Production holds up, but revenue hit by low prices

A big drop in natural gas drilling in Colorado last year shouldn’t mean a decrease in production levels, state regulators say.

But the same factor driving that drilling drop — lower natural gas prices — will mean reduced revenues to the state and local governments. That’s because of taxes that are based on production value.

Thom Kerr, permitting and technical services manager for the Colorado Oil and Gas Conservation Commission, said final figures aren’t in, but production for 2009 might show a slight decline in northwest Colorado’s Piceance Basin. And that’s likely to be offset by higher production elsewhere, primarily eastern Colorado’s Wattenberg drilling region, he said.

“At this time Colorado production continues to grow, so we’re not predicting there will be a decline in the volume of gas coming out of Colorado,” Kerr said.

Colorado now has more than 40,000 producing wells that serve as “a huge buffer” mitigating the effects of a drilling drop, he said.

Even so, the staff of the state Legislature’s Legislative Council is predicting state severance tax revenue for the state’s 2009-10 fiscal year, which ends June 30, will be $85.4 million, a 74.6 percent decrease from $336.9 million the previous fiscal year.

In a December report, the Legislative Council blamed the decrease partly on lower gas prices, and it pointed to a 7 percent decrease compared to a year ago for another severance tax source, coal production.

Another factor depressing severance tax revenues is the same robust oil and gas production and pricing that previously drove them so high. Companies also pay local property taxes on that production, and now they are claiming large credits against their severance taxes for those property taxes, the Legislative Council says. In 2008, Colorado voters rejected a proposal to eliminate the tax credit.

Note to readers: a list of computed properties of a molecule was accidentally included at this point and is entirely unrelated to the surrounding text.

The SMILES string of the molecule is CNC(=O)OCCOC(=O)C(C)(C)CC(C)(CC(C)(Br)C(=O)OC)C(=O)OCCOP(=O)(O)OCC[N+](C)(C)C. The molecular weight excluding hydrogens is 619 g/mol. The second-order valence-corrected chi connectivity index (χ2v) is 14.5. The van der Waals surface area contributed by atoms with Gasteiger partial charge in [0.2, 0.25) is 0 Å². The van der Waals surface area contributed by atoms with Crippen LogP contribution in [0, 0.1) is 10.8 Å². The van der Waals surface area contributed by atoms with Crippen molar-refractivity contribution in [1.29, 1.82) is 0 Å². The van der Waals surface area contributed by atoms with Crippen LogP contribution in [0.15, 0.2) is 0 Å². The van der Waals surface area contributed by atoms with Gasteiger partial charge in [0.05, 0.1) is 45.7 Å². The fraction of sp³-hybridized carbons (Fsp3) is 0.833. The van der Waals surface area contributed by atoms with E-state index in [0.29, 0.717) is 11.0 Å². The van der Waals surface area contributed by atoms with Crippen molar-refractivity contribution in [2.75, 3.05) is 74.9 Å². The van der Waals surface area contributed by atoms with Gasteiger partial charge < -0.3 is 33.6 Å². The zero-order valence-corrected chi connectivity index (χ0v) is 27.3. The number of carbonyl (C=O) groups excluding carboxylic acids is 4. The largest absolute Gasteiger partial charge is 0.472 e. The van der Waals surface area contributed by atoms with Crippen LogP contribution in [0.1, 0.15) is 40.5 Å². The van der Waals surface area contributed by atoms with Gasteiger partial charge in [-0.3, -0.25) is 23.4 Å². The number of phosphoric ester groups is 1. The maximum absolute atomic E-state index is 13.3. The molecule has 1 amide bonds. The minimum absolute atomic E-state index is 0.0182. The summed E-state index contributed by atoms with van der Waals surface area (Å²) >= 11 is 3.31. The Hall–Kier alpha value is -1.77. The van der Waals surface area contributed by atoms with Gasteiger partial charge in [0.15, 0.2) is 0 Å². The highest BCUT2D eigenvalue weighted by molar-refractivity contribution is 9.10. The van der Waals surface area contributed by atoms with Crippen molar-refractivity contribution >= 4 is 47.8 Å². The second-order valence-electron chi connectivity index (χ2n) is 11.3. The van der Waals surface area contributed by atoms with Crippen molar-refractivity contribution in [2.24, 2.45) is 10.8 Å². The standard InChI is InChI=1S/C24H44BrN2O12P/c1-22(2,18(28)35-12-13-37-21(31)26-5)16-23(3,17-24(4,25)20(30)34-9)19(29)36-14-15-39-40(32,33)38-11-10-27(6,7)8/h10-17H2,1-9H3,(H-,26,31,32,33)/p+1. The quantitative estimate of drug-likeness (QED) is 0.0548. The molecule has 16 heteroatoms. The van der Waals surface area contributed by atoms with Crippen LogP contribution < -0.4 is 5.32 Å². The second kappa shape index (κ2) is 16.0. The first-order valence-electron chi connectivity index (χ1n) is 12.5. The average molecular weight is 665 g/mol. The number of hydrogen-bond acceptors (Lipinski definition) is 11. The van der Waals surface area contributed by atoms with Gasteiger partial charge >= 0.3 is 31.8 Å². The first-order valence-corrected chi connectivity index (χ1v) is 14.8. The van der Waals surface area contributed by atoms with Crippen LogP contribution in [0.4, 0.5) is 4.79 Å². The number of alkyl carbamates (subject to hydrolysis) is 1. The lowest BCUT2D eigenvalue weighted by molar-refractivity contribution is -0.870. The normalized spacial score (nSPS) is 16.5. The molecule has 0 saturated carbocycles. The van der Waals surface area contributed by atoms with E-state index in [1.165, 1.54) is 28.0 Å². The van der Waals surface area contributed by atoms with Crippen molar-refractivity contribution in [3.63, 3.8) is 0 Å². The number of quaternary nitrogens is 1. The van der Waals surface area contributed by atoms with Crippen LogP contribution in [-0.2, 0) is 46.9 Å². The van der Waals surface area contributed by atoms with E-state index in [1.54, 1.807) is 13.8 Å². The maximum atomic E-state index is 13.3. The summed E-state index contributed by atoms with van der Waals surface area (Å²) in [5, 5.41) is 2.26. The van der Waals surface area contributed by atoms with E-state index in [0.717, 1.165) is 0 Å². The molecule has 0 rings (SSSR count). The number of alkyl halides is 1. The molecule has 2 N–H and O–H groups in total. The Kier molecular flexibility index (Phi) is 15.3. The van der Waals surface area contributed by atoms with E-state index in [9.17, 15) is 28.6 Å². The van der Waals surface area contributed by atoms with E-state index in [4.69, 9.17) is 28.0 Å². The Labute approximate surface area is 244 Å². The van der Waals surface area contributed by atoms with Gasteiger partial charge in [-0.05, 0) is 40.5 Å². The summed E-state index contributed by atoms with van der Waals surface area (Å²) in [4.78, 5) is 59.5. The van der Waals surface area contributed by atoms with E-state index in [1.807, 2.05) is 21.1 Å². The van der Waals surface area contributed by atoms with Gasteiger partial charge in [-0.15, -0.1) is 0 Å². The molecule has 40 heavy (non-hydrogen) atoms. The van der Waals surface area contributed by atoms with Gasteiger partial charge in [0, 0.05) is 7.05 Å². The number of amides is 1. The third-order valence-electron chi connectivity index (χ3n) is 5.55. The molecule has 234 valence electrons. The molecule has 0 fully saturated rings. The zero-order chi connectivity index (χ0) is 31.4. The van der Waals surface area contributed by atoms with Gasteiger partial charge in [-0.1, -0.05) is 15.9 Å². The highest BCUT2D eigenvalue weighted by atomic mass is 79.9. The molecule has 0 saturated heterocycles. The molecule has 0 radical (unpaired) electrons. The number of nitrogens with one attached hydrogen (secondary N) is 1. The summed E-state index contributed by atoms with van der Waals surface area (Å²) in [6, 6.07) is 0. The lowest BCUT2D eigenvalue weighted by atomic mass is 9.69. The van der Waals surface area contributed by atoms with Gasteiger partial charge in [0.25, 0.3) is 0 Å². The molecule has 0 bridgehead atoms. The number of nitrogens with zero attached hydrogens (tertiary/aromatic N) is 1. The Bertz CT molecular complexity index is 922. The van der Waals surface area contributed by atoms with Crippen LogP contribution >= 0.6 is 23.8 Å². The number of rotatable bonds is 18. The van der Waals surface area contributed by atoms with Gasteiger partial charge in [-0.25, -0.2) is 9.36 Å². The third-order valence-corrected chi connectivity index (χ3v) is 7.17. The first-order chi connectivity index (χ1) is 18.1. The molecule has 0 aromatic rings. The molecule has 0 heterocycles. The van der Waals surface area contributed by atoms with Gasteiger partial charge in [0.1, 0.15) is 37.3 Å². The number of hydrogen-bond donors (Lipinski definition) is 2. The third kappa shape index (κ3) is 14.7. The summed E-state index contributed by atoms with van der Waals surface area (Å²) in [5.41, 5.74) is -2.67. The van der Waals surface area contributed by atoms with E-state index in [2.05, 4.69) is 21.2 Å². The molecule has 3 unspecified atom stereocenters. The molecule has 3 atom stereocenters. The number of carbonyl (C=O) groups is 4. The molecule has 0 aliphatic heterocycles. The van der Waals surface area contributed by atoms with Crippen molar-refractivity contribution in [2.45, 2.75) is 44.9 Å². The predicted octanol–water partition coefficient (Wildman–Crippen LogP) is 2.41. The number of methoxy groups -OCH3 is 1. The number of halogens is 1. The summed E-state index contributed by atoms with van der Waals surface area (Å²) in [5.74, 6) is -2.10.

Half of Colorado’s severance tax revenue goes to the state Department of Natural Resources. Of the rest, 30 percent is directly distributed to counties and municipalities impacted by energy development. The distribution formula provides for the rest to go into a local energy impact grant fund. However, Gov. Bill Ritter has targeted that fund as part of his efforts to balance the budget, which resulted in cancellation of a grant cycle.

State Sen. Al White, R-Hayden, whose district covers many energy-producing counties in northwest Colorado, said the diversion of energy impact funds concerns him.

“But our budget situation is so dire that I don’t have any options,” said White, a member of the Legislature’s Joint Budget Committee.

He said the drop in severance tax revenues will reduce the state’s ability to make grants to local governments.

The good news is the Legislative Council is predicting a recovery in severance tax revenues, with the amount doubling to $167.4 million in fiscal year 2010-11, and reaching $214.5 million a year later. The reasons include an expected rebound in gas consumption and prices, and the fact companies’ tax credit claims will be lower based on local property taxes that reflect lower production values in 2009.